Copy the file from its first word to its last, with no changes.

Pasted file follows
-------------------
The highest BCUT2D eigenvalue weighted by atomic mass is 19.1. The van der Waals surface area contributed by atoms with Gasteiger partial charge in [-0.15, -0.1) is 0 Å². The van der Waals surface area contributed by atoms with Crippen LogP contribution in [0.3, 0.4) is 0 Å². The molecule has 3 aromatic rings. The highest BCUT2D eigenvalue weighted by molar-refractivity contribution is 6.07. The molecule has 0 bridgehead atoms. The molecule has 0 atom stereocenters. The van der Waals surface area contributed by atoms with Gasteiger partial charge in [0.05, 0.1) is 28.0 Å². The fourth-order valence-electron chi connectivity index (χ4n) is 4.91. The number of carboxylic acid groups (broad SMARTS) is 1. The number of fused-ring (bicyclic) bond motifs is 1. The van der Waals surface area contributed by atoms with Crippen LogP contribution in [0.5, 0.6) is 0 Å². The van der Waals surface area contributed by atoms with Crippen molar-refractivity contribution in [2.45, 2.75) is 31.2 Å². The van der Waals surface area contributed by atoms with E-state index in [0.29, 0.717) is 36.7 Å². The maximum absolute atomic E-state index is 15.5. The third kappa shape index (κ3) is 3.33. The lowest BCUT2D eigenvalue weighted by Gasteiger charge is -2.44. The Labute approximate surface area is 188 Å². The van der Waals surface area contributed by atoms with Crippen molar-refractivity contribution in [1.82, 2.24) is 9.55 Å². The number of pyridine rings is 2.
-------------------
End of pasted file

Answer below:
The highest BCUT2D eigenvalue weighted by atomic mass is 19.1. The van der Waals surface area contributed by atoms with Gasteiger partial charge in [-0.15, -0.1) is 0 Å². The van der Waals surface area contributed by atoms with Crippen LogP contribution in [0.3, 0.4) is 0 Å². The molecule has 3 aromatic rings. The highest BCUT2D eigenvalue weighted by molar-refractivity contribution is 6.07. The molecule has 0 bridgehead atoms. The molecule has 0 atom stereocenters. The van der Waals surface area contributed by atoms with Gasteiger partial charge in [0.05, 0.1) is 28.0 Å². The fourth-order valence-electron chi connectivity index (χ4n) is 4.91. The number of carboxylic acid groups (broad SMARTS) is 1. The number of fused-ring (bicyclic) bond motifs is 1. The van der Waals surface area contributed by atoms with Crippen LogP contribution in [0.5, 0.6) is 0 Å². The van der Waals surface area contributed by atoms with Crippen molar-refractivity contribution in [2.45, 2.75) is 31.2 Å². The van der Waals surface area contributed by atoms with E-state index in [0.29, 0.717) is 36.7 Å². The maximum absolute atomic E-state index is 15.5. The third kappa shape index (κ3) is 3.33. The lowest BCUT2D eigenvalue weighted by Gasteiger charge is -2.44. The Labute approximate surface area is 188 Å². The van der Waals surface area contributed by atoms with Crippen molar-refractivity contribution in [1.82, 2.24) is 9.55 Å². The number of pyridine rings is 2.